Photo: Milwaukee Ballet Company, 2010 by Rick Brodzeller
The work is done in the 4 areas…creativity, culture, community, and commerce…talking about the creative economy…and its real importance…
We have a moment to talk with George T. Tzougros, Executive Director of the Wisconsin Arts Board, we talk about the purpose and programming of the board, how people can get involved, and what’s next for the organization.
George T. Tzougros 00:45
George Sucrose. And I was born in Queens, New York. And my parents decided in 1971, it was time to go to Wisconsin. So we went from Queens to Syracuse to Wisconsin. And I think what’s interesting about that right now is that one of the lures to come to Wisconsin was that the Milwaukee Bucks were there. And of course, ’71 was when they last won a championship. So it took a while. But we got to the second one. So that’s exciting. I got to the Arts Board by being a choral singer all my life, a theatre person in high school and college, and an arts administrator in graduate school had done many things. But I’ve been at the Arts Board now. In October, it’ll be 25 years as director, and in December it will be 30 years as a member of the art support staff.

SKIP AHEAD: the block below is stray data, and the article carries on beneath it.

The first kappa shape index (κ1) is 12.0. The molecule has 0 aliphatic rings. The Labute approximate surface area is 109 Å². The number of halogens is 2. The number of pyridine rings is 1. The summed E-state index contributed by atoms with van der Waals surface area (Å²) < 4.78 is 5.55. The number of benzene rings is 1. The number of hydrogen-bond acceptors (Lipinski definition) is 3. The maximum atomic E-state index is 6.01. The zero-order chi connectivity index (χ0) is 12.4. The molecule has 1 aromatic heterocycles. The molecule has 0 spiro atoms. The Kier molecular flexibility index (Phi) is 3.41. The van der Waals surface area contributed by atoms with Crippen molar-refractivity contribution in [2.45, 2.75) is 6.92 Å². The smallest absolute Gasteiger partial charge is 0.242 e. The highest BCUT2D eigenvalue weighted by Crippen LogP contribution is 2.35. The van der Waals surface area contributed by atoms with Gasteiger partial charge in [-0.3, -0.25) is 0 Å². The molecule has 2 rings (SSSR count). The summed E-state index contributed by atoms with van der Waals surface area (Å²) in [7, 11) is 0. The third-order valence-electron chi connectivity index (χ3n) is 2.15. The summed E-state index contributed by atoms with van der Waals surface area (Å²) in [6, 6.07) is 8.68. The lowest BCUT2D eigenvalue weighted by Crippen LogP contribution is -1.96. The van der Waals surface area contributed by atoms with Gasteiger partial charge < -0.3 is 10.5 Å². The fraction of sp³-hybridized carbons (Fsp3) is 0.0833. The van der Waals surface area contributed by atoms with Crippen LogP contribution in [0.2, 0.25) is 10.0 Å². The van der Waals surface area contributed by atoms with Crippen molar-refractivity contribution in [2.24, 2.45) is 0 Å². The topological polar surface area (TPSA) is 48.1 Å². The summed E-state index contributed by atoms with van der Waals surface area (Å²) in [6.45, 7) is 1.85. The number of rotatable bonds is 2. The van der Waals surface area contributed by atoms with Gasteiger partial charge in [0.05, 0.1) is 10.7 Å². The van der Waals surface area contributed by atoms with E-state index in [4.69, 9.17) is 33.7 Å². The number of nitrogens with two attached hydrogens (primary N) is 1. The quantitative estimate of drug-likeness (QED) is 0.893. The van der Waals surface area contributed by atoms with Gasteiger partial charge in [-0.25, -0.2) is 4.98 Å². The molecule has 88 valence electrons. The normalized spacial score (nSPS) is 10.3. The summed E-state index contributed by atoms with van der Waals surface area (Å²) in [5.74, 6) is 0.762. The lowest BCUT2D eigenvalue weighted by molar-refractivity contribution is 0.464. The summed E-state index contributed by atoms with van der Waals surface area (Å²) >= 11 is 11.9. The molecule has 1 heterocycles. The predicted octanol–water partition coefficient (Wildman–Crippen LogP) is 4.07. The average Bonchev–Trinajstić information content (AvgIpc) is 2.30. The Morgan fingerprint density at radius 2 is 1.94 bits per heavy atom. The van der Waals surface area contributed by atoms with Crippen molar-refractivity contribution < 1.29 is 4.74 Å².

Brent Hanifl 01:36
George T. Tzougros 01:37
That’s not too bad considering the Arts Board will turn 50 years old, in August of ’23.
Brent Hanifl 01:43
Wow, I didn’t realize it was that established for this long?
George T. Tzougros 01:45
Brent Hanifl 01:46
So for someone who maybe doesn’t know of the Wisconsin Arts Board, I’ve been following it along for last couple years, what is the purpose of it?
George T. Tzougros 01:53